180 Stephen's Park Road Hackettstown, 07840 (Warren County) (908) 852-3790. NJ Parks website.

Nearby accommodations and attractions

  • Knot Just Flies
  • Expert personal service on the banks of the Paulinskill. Fishing tackle, live bait, hunting and fishing licenses, guns and ammo, archery supplies. Fly fishing lessons, and guided trips.

    61 State Route 94, Blairstown 07825, 908/362-3474

  • Garden State Heirloom Seed Society Museum
  • , Columbia

  • The Willows
  • Exquisite meal preparation using the finest ingredients under the supervision of our exceptional executive chef. Unsurpassed cuisine from plated meals to hors d'ouvres to elaborate buffets and everything in between. Flexibility is our specialty! Cozy tap room, on and off premise catering, special events. Open 7 days for lunch and dinner in the beautiful lower Musconetcong Valley.

    288 Anderson Rd, Asbury 08802, 908-574-5101

  • Gallery 23
  • A cooperative gallery featuring fine art, paintings, photography, pottery, stained glass, jewelry, fiber art, wood turned bowls, quilting, painted tiles, dioramas, and more by 35 talented local artists. Gifts and note cards for every occasion.

    23 Main Street, Blairstown 07825, 908/362-6865

  • Shippen Manor Museum
  • Restored c.1754 stone ironmaster’s home associated with Oxford Furnace. Colonial and Victorian rooms, costumed docents, open-hearth cooking, period music. Open first and second Sundays, 1-4pm. Genealogy library also open Mondays, 9-12. Special programs for schools.

    8 Belvidere Ave, Oxford 07863, 908/453-4381

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Comments

DAllyn
02 Oct 2015, 08:14
Read "Summer Doorways" by W.S.Merwin who lived for a summer at Deer Park circa 1941
HelenT
28 Apr 2012, 10:42
We love & enjoy this park all seasons. Great hiking & biking,etc. Trail maps please?\r\nThankyou.\r\n
Linda Salkins
03 Aug 2011, 10:06
looking for someone interested in writing a book about the area. My family spent summers up there since the 20's. I want to either write it myself or find someone that wants to write a "story" about the area prior to NJ taking it over with green acres. It was a paradise with tons of stories and memories - it wasn't just a history of the canal..
WGHIKER
19 Mar 2011, 09:24
Allamuchy state park, especially the North section, is an amazing piece of wilderness right in the middle of NJ. Check this link for hundreds of pictures and videos of this marvelous park right in our back yard. Video's of Bears and all season hikes.\r\n https://picasaweb.google.com/godekwg
blake hansson
04 Mar 2011, 01:09
i hike and fish with 6 year old son threw out these areas , and i love the experiance of teaching about the wild life, the diffrent animals and aquatic life . two weeks ago at waterloo village while feeding the geese we saw a bald egale that was a first for both of us . u get all here, plus our history
Karin Schaller
20 Feb 2011, 15:15
Hello,\r\nDoes anyone know of a small farm once owned by a Miss Emily S. Hamblen (guessing during the 1920s,30s &40s)that perhaps falls within the boundy of the Allamuchy State Park? Perhaps around Hamblen Lane (aka Mattison Lane?) which is off Waterloo Road. She had her mail delivered c/o H.B.Timbrook, Stanhope, so maybe there's still a Timbrook family member who remembers? I'm working on a book and would really appreciate any help I could get with this. Also, I grew up in Stanhope, so am familiar with the area.\r\nThanks,\r\nKarin Schaller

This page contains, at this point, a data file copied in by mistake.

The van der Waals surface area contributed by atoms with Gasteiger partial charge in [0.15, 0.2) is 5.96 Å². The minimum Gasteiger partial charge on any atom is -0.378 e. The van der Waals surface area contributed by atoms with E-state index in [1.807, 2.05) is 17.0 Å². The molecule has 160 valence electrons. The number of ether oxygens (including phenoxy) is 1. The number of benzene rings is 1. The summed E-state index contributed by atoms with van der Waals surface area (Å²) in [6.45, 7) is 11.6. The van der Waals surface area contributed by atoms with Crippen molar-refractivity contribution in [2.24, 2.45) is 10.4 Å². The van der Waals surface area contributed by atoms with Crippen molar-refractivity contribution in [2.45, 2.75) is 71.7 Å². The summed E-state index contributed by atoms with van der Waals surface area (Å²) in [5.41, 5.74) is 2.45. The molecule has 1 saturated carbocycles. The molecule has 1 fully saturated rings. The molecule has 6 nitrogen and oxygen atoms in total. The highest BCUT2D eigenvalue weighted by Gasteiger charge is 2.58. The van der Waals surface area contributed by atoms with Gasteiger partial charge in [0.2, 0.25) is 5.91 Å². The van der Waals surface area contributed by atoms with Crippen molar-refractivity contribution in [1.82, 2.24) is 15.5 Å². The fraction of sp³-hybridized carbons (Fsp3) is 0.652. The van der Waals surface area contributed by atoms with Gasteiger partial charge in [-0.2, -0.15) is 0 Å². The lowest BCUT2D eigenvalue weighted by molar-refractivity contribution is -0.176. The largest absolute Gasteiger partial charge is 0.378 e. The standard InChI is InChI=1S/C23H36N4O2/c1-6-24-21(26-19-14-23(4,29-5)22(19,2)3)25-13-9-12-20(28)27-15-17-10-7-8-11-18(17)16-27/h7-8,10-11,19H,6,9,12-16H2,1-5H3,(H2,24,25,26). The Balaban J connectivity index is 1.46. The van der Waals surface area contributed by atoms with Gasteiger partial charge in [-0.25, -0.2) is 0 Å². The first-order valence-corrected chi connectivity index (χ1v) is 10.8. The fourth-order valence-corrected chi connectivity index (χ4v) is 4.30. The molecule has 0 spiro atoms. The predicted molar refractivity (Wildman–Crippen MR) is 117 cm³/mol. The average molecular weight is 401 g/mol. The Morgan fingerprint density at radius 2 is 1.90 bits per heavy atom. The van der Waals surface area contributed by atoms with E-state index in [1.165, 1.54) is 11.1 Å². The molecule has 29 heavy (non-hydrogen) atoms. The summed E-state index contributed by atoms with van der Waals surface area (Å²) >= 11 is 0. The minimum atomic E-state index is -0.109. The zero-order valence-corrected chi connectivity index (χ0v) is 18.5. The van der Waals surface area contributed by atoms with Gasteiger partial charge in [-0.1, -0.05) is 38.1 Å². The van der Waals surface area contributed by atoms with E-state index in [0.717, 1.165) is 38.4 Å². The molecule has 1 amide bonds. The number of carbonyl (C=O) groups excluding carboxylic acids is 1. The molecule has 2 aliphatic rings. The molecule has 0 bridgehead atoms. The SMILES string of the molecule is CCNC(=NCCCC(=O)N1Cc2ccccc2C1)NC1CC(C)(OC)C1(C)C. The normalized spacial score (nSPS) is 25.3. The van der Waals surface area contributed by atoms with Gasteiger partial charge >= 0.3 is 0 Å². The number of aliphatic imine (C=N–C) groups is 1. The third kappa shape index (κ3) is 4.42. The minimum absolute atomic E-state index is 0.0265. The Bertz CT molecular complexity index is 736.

Joseph D
01 Feb 2011, 16:07
I am new to the area. I recently learned of this park and cannot wait for the warmer weather to see in person all the things your pictures have showed. Until then is there somewhere else I can find more information about the park and the various activities and events that will take place there in Spring/Summer 2011?
Susan
09 Nov 2010, 11:16
Trail Maps for Allamuchy:\r\n\r\nhttp://www2.jorba.org/index.php?title=Allamuchy_Mountain_ State_Park#Maps
chris ostrowsky
09 Nov 2010, 11:00
is there a detailed trail map for allamuchy mountain/stehens state parks. the standard issue park map is very general.
Kevin Donnelly
14 Sep 2009, 07:55
We went on horseback on the trails through Allamuchy Park from the RT. 517 side (Near Panther Valley.) The riding experince is excellent. The trials are very nice and well maintained-- a bit rocky for the horses but not too bad for riding.\r\n\r\nIs there anywhere I can get a good on-line map of the trails throught the park? Seems like it would be easy to get lost.\r\n\r\n
Carol
05 Jul 2009, 05:30
Will the campground be open at all this year, 2009?
Jen
05 Jul 2009, 05:09
Are dogs allowed to be in the park if they are on leash?
charleen
21 Jun 2009, 09:24
please help lost horse palomino color blond copper color white face and legs lost in columbia nj name is peaches
Cleon Reid
15 Oct 2008, 19:52
Are there any bike rentals located in or near this park.
TOM GRIESBACK
26 Mar 2008, 11:42
SOME RELATIVES AND I LIKE TO DO FLOAT TUBE FISHING. HOW FAR IS THE HIKE IN FROM THE PARKING LOT? WOULD THERE BE ANY RESTRICTIONS ON SUCH FLOATATION DEVICES?\r\n\r\nTOM\r\n
Ricardo Escobar
14 Jan 2008, 17:45
Have you ever considered adding a disc golf course to your park? I have seen them at similar parks (Tyler State Park, Hickory Run State Park, Nockamixon etc). I believe they were pretty much built by the community with little help from the park.